The functional red cell membrane is composed of a cholesterol and phospholipid bilayer anchored by integral proteins to an elastic cytoskeletal network. These interactions form the shape, deformability, and proper ion balance of the cell. Abnormalities in these moieties result in red blood cell membrane disorders. Hereditary spherocytosis (HS) is a common membrane disorder that can be present in all ethnic groups. It is usually associated with visible spherocytes on the peripheral blood smear and can be associated with variable clinical features of hemolysis ranging from mild to severe. Paradoxically, erythrocytosis can occur after splenectomy. Hereditary elliptocytosis (HE) is another fairly common and clinically variable disorder that can range from normal RBC indices in the large majority of cases to a minor subset of patients with moderate to severe anemia. Common hereditary elliptocytosis (CHE) is characterized by the presence of elliptocytes on the peripheral blood smear and the absence of anemia. Mutations associated with HE have been reported in widely variable ethnicities with greater prevalence in populations overlapping the malaria belt. Hereditary pyropoikilocytosis (HPP) is now best classified as a severe form of hereditary elliptocytosis. It is uncommon and presents in early childhood as a severe hemolytic anemia. These disorders are associated with marked poikilocytosis on the peripheral blood smear.(1,2) Hereditary stomatocytosis is an RBC membrane permeability disorder that can manifest as the more common dehydrated hereditary stomatocytosis (DHSt), also known as hereditary xerocytosis (HX), and the rarer overhydrated hereditary stomatocytosis (OHSt) subtypes.These disorders are important to confirm or exclude as splenectomy has been associated with an increased risk for serious venous thrombosis and thromboembolism events and is contraindicated in published guidelines.(4) DHSt/HX manifests variably as mild to compensated anemia to some cases with increased hemoglobin levels. Some patients are asymptomatic, others show hemolysis after even nontraumatic exercise sessions. Others display perinatal edema and susceptibility to iron overload. DHSt/HX is associated with pseudohyperkalemia, increased MCHC, and decreased osmotic fragility due to relative dehydration of the red blood cell. OHSt is similarly is associated with anemia of variably severity, but is associated with increased osmotic fragility due to a relatively overhydrated steady state.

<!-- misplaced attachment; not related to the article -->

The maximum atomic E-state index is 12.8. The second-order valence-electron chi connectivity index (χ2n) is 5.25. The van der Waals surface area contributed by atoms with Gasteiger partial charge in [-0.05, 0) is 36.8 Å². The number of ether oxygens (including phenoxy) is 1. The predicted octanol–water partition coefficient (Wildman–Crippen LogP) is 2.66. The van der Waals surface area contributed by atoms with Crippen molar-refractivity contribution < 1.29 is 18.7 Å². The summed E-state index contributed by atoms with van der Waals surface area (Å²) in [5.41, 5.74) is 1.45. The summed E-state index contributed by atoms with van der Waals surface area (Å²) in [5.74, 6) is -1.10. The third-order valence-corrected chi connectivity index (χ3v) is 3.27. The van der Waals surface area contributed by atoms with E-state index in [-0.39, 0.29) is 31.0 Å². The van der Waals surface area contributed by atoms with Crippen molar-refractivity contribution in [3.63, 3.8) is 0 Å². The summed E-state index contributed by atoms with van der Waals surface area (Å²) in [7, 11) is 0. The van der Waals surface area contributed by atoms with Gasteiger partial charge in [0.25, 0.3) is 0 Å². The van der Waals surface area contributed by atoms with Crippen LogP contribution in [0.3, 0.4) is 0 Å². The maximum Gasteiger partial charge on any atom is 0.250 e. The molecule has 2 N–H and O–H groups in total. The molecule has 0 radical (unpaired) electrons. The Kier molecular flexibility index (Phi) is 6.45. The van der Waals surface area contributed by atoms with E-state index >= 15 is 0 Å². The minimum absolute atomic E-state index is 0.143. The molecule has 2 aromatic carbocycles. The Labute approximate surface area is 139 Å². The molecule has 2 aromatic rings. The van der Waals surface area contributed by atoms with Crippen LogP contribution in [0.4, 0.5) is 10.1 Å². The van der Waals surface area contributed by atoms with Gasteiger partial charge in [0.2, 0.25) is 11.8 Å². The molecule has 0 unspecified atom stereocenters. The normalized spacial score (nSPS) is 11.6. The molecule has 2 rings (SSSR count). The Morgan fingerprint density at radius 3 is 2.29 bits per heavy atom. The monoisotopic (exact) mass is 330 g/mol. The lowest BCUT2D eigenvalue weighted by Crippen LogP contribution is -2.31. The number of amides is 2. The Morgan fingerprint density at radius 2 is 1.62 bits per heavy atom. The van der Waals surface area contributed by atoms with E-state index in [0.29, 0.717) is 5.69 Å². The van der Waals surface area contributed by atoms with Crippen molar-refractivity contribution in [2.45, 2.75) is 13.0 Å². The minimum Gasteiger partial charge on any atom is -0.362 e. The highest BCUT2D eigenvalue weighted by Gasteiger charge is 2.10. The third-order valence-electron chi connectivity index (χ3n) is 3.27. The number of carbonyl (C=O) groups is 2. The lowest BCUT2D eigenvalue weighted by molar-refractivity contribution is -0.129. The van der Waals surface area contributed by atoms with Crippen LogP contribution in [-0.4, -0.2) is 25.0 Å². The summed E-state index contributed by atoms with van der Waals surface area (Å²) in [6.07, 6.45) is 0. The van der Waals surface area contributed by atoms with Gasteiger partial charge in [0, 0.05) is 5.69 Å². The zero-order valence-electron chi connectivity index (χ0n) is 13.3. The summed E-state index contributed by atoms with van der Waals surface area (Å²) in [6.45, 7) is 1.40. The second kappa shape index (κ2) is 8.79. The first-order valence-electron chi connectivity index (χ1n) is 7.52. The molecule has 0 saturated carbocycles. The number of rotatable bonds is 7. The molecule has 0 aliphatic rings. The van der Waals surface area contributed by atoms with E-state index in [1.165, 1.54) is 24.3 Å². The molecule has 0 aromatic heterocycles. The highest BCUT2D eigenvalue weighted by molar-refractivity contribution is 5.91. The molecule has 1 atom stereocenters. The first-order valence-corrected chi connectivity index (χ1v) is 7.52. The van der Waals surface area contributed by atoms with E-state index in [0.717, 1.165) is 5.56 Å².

Reference Values

An interpretive report will be provided.

Interpretation

Evaluation and categorization of variants is performed using the most recent published American College of Medical Genetics recommendations as a guideline.(5,6) Variants are classified based on known, predicted, or possible pathogenicity and reported with interpretive comments detailing their potential or known significance.

 

Multiple in silico evaluation tools may be used to assist in the interpretation of these results. The accuracy of predictions made by in silico evaluation tools is highly dependent upon the data available for a given gene, and predictions made by these tools may change over time. Results from in silico evaluation tools should be interpreted with caution and professional clinical judgment.

Cautions

Clinical:

Some individuals may have a mutation that is not identified by the methods performed. The absence of a mutation, therefore, does not eliminate the possibility of hereditary hemolytic anemia or a related disorder. This assay does not distinguish between germline and somatic alterations, particularly with variant allele frequencies (VAF) significantly lower than 50%. Test results should be interpreted in context of clinical findings, family history, and other laboratory data. Misinterpretation of results may occur if the information provided is inaccurate or incomplete.